Although it was recorded in Lomé, Togo, 1986's Highlife Greats Mbrepa (Jap Records JAP 0102) was released in Canada and is a product of this fertile period. It's a great album, which deserves a proper reissue. Perhaps tracks from it will be included in a future retrospective. For now, though, enjoy!

Pat Thomas - Mbrepa Baba

Pat Thomas - Onsu Nyame Ye

Pat Thomas - Adze Akye Henbia

Pat Thomas - Nyi No Nsen Hwe

Pat Thomas - Asembe Nyi

Pat Thomas - Odo A Me Do Woyi

Download Highlife Greats Mbrepa as a zipped file here.


Monday, April 9, 2012

Rest in Peace Jerry Hansen



Jerry Hansen, founder of Ghana's influential Ramblers International Dance Band, passed away in Accra Saturday, April 7th. He was 85. Besides leading the band and composing many of its hit songs, Hansen was a founding member and President of the Musicians Union of Ghana

The Ramblers, the last of Ghana's great "danceband highlife" orchestras, were founded in 1961 when Hansen left King Bruce's Black Beats. Their innovative sounds held them in good stead through the political upheavals of the 1970s and ínto the '80s when the band finally expired thanks to changing tastes and poor economic conditions.

Jerry Hansen was one of the last giants of the classic highlife sound and will be sorely missed. Remember him while listening to Ramblers International (Decca WAPS 334), an album from 1976:

Ramblers International - Akwanuma Hiani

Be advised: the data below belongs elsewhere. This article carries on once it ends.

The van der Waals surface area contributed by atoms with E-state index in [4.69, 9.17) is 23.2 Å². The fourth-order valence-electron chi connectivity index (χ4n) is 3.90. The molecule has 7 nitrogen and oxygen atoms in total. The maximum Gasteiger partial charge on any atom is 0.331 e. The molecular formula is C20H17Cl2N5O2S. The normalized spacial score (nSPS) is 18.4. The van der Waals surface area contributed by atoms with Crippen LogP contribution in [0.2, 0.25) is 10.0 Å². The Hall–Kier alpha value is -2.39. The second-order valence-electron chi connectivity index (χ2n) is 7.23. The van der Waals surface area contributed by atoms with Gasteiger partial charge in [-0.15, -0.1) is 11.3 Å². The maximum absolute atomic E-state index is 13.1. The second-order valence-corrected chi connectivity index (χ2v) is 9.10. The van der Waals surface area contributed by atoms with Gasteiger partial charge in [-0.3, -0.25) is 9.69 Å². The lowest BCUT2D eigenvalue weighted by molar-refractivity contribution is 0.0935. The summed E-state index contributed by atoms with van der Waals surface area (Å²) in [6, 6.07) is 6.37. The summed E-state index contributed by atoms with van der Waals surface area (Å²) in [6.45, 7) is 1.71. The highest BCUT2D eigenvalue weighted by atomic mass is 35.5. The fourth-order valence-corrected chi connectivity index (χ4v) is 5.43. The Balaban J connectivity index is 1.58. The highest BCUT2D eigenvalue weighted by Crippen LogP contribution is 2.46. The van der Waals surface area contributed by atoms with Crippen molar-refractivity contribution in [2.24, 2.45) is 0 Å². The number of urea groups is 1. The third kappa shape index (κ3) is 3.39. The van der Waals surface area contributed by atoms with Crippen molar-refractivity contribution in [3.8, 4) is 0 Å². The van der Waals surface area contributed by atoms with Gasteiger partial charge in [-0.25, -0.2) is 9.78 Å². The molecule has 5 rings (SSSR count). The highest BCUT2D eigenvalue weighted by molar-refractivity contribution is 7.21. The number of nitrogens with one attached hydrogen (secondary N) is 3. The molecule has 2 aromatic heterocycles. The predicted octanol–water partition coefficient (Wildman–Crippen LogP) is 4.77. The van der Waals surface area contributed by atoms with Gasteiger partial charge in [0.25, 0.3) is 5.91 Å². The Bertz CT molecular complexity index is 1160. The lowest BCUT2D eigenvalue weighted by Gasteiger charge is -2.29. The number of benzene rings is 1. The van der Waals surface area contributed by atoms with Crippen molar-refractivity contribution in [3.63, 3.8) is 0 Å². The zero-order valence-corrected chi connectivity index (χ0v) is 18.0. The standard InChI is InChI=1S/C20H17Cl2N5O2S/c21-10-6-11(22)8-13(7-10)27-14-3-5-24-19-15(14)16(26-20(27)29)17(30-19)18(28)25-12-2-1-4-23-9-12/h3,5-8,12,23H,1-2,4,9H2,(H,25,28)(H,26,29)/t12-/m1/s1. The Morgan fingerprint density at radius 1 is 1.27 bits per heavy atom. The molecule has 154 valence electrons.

Ramblers International - Dear Si Abotar

Ramblers International - Megye Wo

Ramblers International - Inemesti

Ramblers International - Maye Maye

Ramblers International - Mbre Ofiong

Ramblers International - Awusa Dzi Mi

Ramblers International - Esa Ni Otse Ohie

Ramblers International - Dodzi

Ramblers International - Ao Danye

Ramblers International - Highlife Medley

Download Ramblers International as a zipped file here.

Monday, February 14, 2011

African Divas Vol. 4




Once again I'm forced to apologize for the infrequency of my posts lately. As usual, I have several projects in the hopper, but all kinds of personal business has intervened to prevent me from finishing them.

Fortunately, what should come over the transom but a fine new compilation by our friend Ken Abrams, who was responsible for a couple of installments in the fondly remembered African Serenades series a few years back. Ken calls this collection of tracks by female artists "African Woman is Boss" (a play on a calypso, "Woman is Boss") but with his permission I'm rechristening it African Divas Vol. 4, since I've been wanting to put together another installment in that series for some time.

Mostly off the World Music™ radar, these chanteuses are testimony to the talent and artistry of Africa's female singers. Enjoy!

1. Deka - Ade Liz (Cote d'Ivoire)
2. Fide (Le Repos) - N. Lauretta (Cameroun)
3. Mumi We Njo - Cella Stella (Benin)
4. Je Caime Larsey - Lady Talata (Ghana)
5. Oa - Betuel Enola (Cameroun)
6. Time - Sissy Dipoko (Cameroun)
7. Shameributi - Oyana Efiem Pelagie & Soukous Stars (Gabon)
8. Komeka Te - Pembey Sheiro (Congo)
9. Mu Mengu - Itsiembu-y-Mbin (Cameroun)
10. Mbo Ya? - Lolo (Cameroun)
11. Gbaunkalay - Afro National (Sierra Leone)
12. Gnon Sanhon - Rose Ba (Togo)
13. Djombo - Hadja Soumano (Mali)
14. Kanyama - Amayenge (Zambia)